2.30-5.00 p.m. SESSION II: Insights from Abroad

2.30-3.00 p.m. China as the Factory of the World: Internal Dynamics
Dr Lai Pingyao,
Senior Research Fellow, Institute of World Economics and Politics,
Chinese Academy of Social Sciences (CASS), China

3.00-3.30 p.m. Seeking Competitiveness: India's Software Success
Professor Pulapre Balakrishnan,
Indian Institute of Management Kozhikode, India

3.30-4.00 p.m. The Mother Goose Role of Japan in East Asia
Mr Daisuke Hiratsuka,
Regional Integration Study Group and Director, APEC Study Center,
Institute of Developing Economies-Japan External Trade Organisation (IDE-JETRO), Japan

4.00-4.30 p.m. Competitiveness of Korean Industries: Micro Perspectives
Professor Kee-Young Kim,
Sangnam Professor of Operations Management,
School of Business Administration, Yonsei University, Korea/Affiliate Professor of Operations Management, School of Business, University of Washington, USA

4.30-5.00 p.m. Q&A

5.00-5.15 p.m. Refreshment

5.15 p.m. Adjournment

Wednesday, 7 December 2005

9.00-10:45 a.m. SESSION III: Productivity Trends in Malaysia

9.00-9.30 a.m. Tracking and Understanding Productivity Trends
Professor Dr Rugayah Mohamed,
Faculty of Management and Human Resource Development,
Universiti Teknologi Malaysia (UTM)

9.30-10.00 a.m. Export Competitiveness: Evaluating the Capability of Malaysian Exporters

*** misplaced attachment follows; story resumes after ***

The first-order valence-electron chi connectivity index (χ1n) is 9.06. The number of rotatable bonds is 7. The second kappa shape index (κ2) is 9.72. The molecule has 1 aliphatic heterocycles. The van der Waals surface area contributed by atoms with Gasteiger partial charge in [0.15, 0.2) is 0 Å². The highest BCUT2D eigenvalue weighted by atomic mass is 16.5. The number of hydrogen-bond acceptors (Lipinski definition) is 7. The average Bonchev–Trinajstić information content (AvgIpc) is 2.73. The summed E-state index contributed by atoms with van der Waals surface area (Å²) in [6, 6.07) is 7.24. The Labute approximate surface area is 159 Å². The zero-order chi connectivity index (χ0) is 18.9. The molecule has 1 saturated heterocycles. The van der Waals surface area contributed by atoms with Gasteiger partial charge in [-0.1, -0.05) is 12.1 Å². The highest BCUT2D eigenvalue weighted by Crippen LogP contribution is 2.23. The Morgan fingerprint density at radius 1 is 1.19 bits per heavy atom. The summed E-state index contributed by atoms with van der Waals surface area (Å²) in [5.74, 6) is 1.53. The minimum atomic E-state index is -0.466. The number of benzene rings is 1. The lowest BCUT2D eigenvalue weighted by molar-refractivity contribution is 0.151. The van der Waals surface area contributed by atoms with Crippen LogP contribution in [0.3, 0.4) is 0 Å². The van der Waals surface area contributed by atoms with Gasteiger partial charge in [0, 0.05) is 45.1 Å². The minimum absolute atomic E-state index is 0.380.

Professor Dr Mohammed bin Yusoff,
Department of Economics, Kulliyyah of Economics and Management Sciences,
International Islamic University Malaysia (IIU)

10.00-10.30 a.m. Promoting Productivity
Puan Nik Zainiah Nik Abd Rahman,
Director General, National Productivity Corporation (NPC)

10.30-10.45 a.m. Q&A

10.45-11.00 a.m. Refreshment

11.00-12.45 p.m. SESSION IV: Sectoral Issues and Challenges

11.00-11.30 a.m. SMEs: A New Engine of Growth?
YBhg Datuk Mustafa Mansur,
President, Federation of Malaysian Manufacturers (FMM)

11.30-12.00 noon Manufacturing-related Services: Mapping the Landscape
Dr Sieh Lee Mei Ling,
Director, Southern Bank Berhad, and
Dr Ong Fon Sim,
Associate Professor, Faculty of Business and Accounting, Universiti Malaya

12.00-12.30 p.m. Re-inventing the Agriculture Sector: Moving up the Value Chain?
Encik Azizi Meor Ngah,
Chief Executive, Malaysian Palm Oil Association (MPOA)

12.30-12.45 p.m. Q&A

12.45-2.30 p.m. Lunch

2.30-4.15 p.m SESSION V: Drivers of Competitiveness

2.30-3.00 p.m. Competitiveness through Outsourcing: The Case of the Multimedia Super Corridor
Mr Rob Cayzer,
Senior Manager, Shared Services and Outsourcing, Multimedia Development Corporation Sdn Bhd

3.00-3.30 p.m. Foreign Ownership, Technological Intensity and Economic Performance in Malaysian Manufacturing
Professor Dr Rajah Rasiah,
Deputy Executive Director, Asia-Europe Institute (AEI), Universiti Malaya

3.30-4.00 p.m. Boosting Competitiveness through Reverse Investment
Dr Pang Teck Wai,
Chief Executive Officer, POIC Sabah Sdn Bhd

4.00-4.15 p.m. Q&A

4.15-4.30 p.m. Closing Remarks
Emeritus Professor Dr Mohamed Ariff,
Executive Director, MIER

4.30-5.00 p.m. Refreshment

5.00 p.m. Adjournment

From 06 Dec 2005
Until 07 Dec 2005
Kuala Lumpur, Malaysia